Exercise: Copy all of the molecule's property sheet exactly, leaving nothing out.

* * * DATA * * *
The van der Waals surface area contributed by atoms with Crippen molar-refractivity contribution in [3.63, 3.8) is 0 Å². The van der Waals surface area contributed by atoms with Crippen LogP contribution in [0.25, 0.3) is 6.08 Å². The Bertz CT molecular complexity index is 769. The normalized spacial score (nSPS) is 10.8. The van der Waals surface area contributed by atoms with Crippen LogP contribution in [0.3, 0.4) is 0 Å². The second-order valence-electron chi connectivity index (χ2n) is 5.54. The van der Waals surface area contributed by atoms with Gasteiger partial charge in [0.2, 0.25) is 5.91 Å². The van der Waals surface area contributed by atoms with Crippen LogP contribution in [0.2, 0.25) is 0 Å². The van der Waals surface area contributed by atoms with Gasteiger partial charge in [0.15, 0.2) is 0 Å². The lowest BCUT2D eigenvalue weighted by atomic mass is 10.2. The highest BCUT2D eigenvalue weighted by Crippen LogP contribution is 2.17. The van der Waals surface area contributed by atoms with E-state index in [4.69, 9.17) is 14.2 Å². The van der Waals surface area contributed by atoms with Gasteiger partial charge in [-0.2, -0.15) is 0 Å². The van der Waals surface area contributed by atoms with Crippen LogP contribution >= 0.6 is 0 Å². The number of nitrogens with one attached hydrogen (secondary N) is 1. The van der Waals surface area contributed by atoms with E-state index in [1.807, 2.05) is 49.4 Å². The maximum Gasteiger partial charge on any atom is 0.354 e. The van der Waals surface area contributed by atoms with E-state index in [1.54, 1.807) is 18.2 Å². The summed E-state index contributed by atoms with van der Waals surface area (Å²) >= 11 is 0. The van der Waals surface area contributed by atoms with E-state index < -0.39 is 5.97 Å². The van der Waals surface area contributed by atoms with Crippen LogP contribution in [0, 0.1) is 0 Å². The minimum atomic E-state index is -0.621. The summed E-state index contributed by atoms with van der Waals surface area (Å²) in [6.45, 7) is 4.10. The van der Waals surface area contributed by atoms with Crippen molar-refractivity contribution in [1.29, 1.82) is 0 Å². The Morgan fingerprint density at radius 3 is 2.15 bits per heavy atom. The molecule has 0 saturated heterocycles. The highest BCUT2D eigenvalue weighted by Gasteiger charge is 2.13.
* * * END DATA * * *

The van der Waals surface area contributed by atoms with Crippen molar-refractivity contribution in [3.63, 3.8) is 0 Å². The van der Waals surface area contributed by atoms with Crippen LogP contribution in [0.25, 0.3) is 6.08 Å². The Bertz CT molecular complexity index is 769. The normalized spacial score (nSPS) is 10.8. The van der Waals surface area contributed by atoms with Crippen LogP contribution in [0.3, 0.4) is 0 Å². The second-order valence-electron chi connectivity index (χ2n) is 5.54. The van der Waals surface area contributed by atoms with Gasteiger partial charge in [0.2, 0.25) is 5.91 Å². The van der Waals surface area contributed by atoms with Crippen LogP contribution in [0.2, 0.25) is 0 Å². The van der Waals surface area contributed by atoms with Gasteiger partial charge in [0.15, 0.2) is 0 Å². The lowest BCUT2D eigenvalue weighted by atomic mass is 10.2. The highest BCUT2D eigenvalue weighted by Crippen LogP contribution is 2.17. The van der Waals surface area contributed by atoms with E-state index in [4.69, 9.17) is 14.2 Å². The van der Waals surface area contributed by atoms with Gasteiger partial charge in [-0.2, -0.15) is 0 Å². The van der Waals surface area contributed by atoms with Crippen LogP contribution >= 0.6 is 0 Å². The number of nitrogens with one attached hydrogen (secondary N) is 1. The van der Waals surface area contributed by atoms with E-state index in [1.807, 2.05) is 49.4 Å². The maximum Gasteiger partial charge on any atom is 0.354 e. The van der Waals surface area contributed by atoms with E-state index in [1.54, 1.807) is 18.2 Å². The summed E-state index contributed by atoms with van der Waals surface area (Å²) >= 11 is 0. The van der Waals surface area contributed by atoms with E-state index < -0.39 is 5.97 Å². The van der Waals surface area contributed by atoms with Crippen LogP contribution in [0, 0.1) is 0 Å². The minimum atomic E-state index is -0.621. The summed E-state index contributed by atoms with van der Waals surface area (Å²) in [6.45, 7) is 4.10. The van der Waals surface area contributed by atoms with Crippen molar-refractivity contribution in [1.29, 1.82) is 0 Å². The Morgan fingerprint density at radius 3 is 2.15 bits per heavy atom. The molecule has 0 saturated heterocycles. The highest BCUT2D eigenvalue weighted by Gasteiger charge is 2.13.